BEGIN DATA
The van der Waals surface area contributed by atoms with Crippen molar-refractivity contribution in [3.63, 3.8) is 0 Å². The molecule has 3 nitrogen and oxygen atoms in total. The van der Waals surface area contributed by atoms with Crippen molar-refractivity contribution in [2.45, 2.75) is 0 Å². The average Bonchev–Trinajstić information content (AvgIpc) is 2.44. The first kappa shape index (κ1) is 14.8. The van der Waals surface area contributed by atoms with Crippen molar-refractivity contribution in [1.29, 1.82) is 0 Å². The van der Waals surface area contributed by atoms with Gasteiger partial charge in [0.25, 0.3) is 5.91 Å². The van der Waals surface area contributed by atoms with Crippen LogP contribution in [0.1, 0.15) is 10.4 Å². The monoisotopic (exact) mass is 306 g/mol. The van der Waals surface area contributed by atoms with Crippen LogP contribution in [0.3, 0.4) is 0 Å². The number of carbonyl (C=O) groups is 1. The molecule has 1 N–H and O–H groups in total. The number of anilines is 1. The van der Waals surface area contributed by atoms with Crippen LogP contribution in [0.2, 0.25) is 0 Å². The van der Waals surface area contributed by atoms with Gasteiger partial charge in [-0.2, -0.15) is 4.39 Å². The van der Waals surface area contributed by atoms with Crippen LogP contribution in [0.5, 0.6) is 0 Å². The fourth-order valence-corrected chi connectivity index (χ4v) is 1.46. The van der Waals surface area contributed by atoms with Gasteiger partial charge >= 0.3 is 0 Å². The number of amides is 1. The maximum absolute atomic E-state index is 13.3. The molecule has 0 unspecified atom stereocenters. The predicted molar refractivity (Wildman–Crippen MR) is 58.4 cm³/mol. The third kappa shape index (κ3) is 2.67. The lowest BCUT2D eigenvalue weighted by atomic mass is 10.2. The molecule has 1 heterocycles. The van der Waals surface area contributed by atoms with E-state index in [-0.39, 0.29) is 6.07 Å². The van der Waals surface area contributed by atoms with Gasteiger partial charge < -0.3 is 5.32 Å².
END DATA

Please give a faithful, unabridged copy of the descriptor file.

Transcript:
The van der Waals surface area contributed by atoms with Crippen molar-refractivity contribution in [3.63, 3.8) is 0 Å². The molecule has 3 nitrogen and oxygen atoms in total. The van der Waals surface area contributed by atoms with Crippen molar-refractivity contribution in [2.45, 2.75) is 0 Å². The average Bonchev–Trinajstić information content (AvgIpc) is 2.44. The first kappa shape index (κ1) is 14.8. The van der Waals surface area contributed by atoms with Crippen molar-refractivity contribution in [1.29, 1.82) is 0 Å². The van der Waals surface area contributed by atoms with Gasteiger partial charge in [0.25, 0.3) is 5.91 Å². The van der Waals surface area contributed by atoms with Crippen LogP contribution in [0.1, 0.15) is 10.4 Å². The monoisotopic (exact) mass is 306 g/mol. The van der Waals surface area contributed by atoms with Crippen LogP contribution in [0.3, 0.4) is 0 Å². The number of carbonyl (C=O) groups is 1. The molecule has 1 N–H and O–H groups in total. The number of anilines is 1. The van der Waals surface area contributed by atoms with Crippen LogP contribution in [0.2, 0.25) is 0 Å². The van der Waals surface area contributed by atoms with Gasteiger partial charge in [-0.2, -0.15) is 4.39 Å². The van der Waals surface area contributed by atoms with Crippen LogP contribution in [0.5, 0.6) is 0 Å². The fourth-order valence-corrected chi connectivity index (χ4v) is 1.46. The van der Waals surface area contributed by atoms with Gasteiger partial charge >= 0.3 is 0 Å². The number of amides is 1. The maximum absolute atomic E-state index is 13.3. The molecule has 0 unspecified atom stereocenters. The predicted molar refractivity (Wildman–Crippen MR) is 58.4 cm³/mol. The third kappa shape index (κ3) is 2.67. The lowest BCUT2D eigenvalue weighted by atomic mass is 10.2. The molecule has 1 heterocycles. The van der Waals surface area contributed by atoms with E-state index in [-0.39, 0.29) is 6.07 Å². The van der Waals surface area contributed by atoms with Gasteiger partial charge < -0.3 is 5.32 Å².